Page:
, is on the board of the Culinary Health Fund with Taylor, so she’s been on the same side of the negotiating table as the board hammers out deals with health care providers.
“It’s definitely better to be on the same side of the table as D. He’s wickedly smart and very passionate about his protecting his members,” she said.
When it comes to politics, Taylor expresses disdain for the whole enterprise. Make no mistake, however, the union’s power and influence rests in part with its ability to eliminate political enemies.
The Culinary tends to husband and jealously guard its political resources, including perceptions — accurate or not — of its political influence, and then unleash them with overwhelming force.
Take Lynette Boggs. The Culinary teamed up with the police union to surveil the former county commissioner in 2006 and prove she was not living in her district as she claimed. She lost her re-election bid.
Taylor and the union have been particularly effective in mobilizing Hispanic voters, who in recent years often have made the difference in key statewide races.
There have been setbacks, including an endorsement of Barack Obama over Hillary Clinton in the 2008 Democratic caucus that divided the union and didn’t carry him over the top here.
For the most part, however, Nevada politicians would much rather stay clear of the Culinary’s bad side.
A final piece of the Culinary formula: enthusiasm. The spirit of the successful Frontier strike — a tenacious, six-year struggle — lives on. Without it, the Culinary’s threat of action wouldn’t amount to much. The union has successfully engaged its members. One need only go to a Culinary rally, during which thousands will march on their day off, to see a culture of solidarity and loyalty to the cause not usually seen in an America that has become mostly cynical about its institutions.
Add it up, and the union boasts strong membership numbers and excellent wages and benefits compared to workers in other markets.
These wages tend to push up wages citywide because non-union employers have to pay better to compete for good workers. It’s not an exaggeration to say that the union has built the Las Vegas middle class, such as it is.
This brings us to Taylor’s future. Can the Las Vegas model of unionism and, with it, higher wages and better benefits for service workers succeed elsewhere?
The evidence points to no.
“Any union, no matter how great the leader is, well, they have an almost impossible task,” said Nelson Lichtenstein, director of the Center for the Study of Work, Labor and Democracy at the University of California, Santa Barbara.
“He’s in a cocoon,” said a Democratic operative who’s familiar with the labor movement.
The Strip offers easier conditions for the Culinary that won’t likely be replicated.
Unlike conventional hotels and restaurants in other cities, the Strip has been wildly profitable, discounting the recent brutal recession. Smaller profit margins amp up management opposition to unions.
The Culinary is lucky in that the Strip is controlled, mainly, by four companies. The union has agreements with three of them, which account for the vast majority of the rooms.
“With wall-to-wall unionism, resistance declines,” Lichtenstein said.
The opposite also is true. Unions increase wages, and thus labor costs. So, Lichtenstein said, “resistance to unionism increases the smaller the union movement gets because no one wants to be the only business in the market that’s unionized.”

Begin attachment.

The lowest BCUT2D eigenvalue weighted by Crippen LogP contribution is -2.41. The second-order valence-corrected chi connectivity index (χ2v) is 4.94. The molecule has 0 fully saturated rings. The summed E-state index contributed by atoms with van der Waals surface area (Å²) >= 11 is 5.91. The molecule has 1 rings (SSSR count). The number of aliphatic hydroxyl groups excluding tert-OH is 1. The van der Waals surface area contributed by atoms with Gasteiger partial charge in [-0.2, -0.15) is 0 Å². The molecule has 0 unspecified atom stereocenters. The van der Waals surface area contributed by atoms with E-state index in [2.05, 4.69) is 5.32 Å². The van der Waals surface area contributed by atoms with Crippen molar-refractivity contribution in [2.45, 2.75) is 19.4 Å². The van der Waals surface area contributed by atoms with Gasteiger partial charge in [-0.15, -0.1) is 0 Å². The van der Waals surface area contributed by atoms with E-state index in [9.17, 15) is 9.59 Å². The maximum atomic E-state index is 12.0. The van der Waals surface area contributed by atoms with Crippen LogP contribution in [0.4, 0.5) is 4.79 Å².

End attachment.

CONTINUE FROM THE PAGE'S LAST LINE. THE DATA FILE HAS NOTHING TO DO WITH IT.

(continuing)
And if that’s the case, private-sector labor unions are nearing extinction.
Private-sector union membership has fallen to 6.9 percent, according to the Bureau of Labor Statistics. That’s the lowest in more than a century. At one time, one third of private-sector workers were in a union.
The politics are worse.
The Republican Party platform this year, while attacking public-sector unions as expected, also bared its teeth at private-sector labor, calling for a national “right-to-work” law and the end of card check even for companies that want it.
Many of the wealthy benefactors who fund the party would happily preside over the death of the labor movement.
Democrats, meanwhile, have become less dependent on unions, especially private-sector unions. So they can’t be counted on to defend labor’s agenda, especially its efforts to make it easier to organize large employers such as Wal-Mart.
Taylor is, of course, aware of all this. He seems to be fighting a long war. “We have a different view of time,” he likes to say.
He has a laconic, soft-spoken demeanor, carrying around decades of victories and defeats like a weary insurgent leader. Bringing his fight national is the natural next step. The only step, really.
When asked about the bleak national outlook, Taylor, who has two daughters, said he’s looking to young people, who for too long haven’t played a key role in unions. “You can’t have a movement without young people. The big movements of the past 50 years — the civil rights movement and the anti-war movement — that wasn’t done by 50-year-olds. It was done by young people. They need a seat at the table.”
Likewise, Taylor said the movement needs to embrace Hispanics and blacks as the next organizers and labor leaders.
“The U.S. military is the best institution in America for developing African-American leadership. We should follow that example,” he said.
Finally, Taylor acknowledged labor’s long-term branding problem.
The image of unions, unfair though it may be, is of lazy workers in passe industries or government, led by corrupt “union bosses” if not “union thugs.” Given that so many Americans have very little contact with the labor movement, this is all they know.
“People are very smart, and they know neither political party is going to deliver the kind of economic equity we need to have. That only comes with the union movement. So we need to figure out how we embrace that and brand ourselves like that because that’s the truth.”
This piece is reprinted from the Las Vegas Sun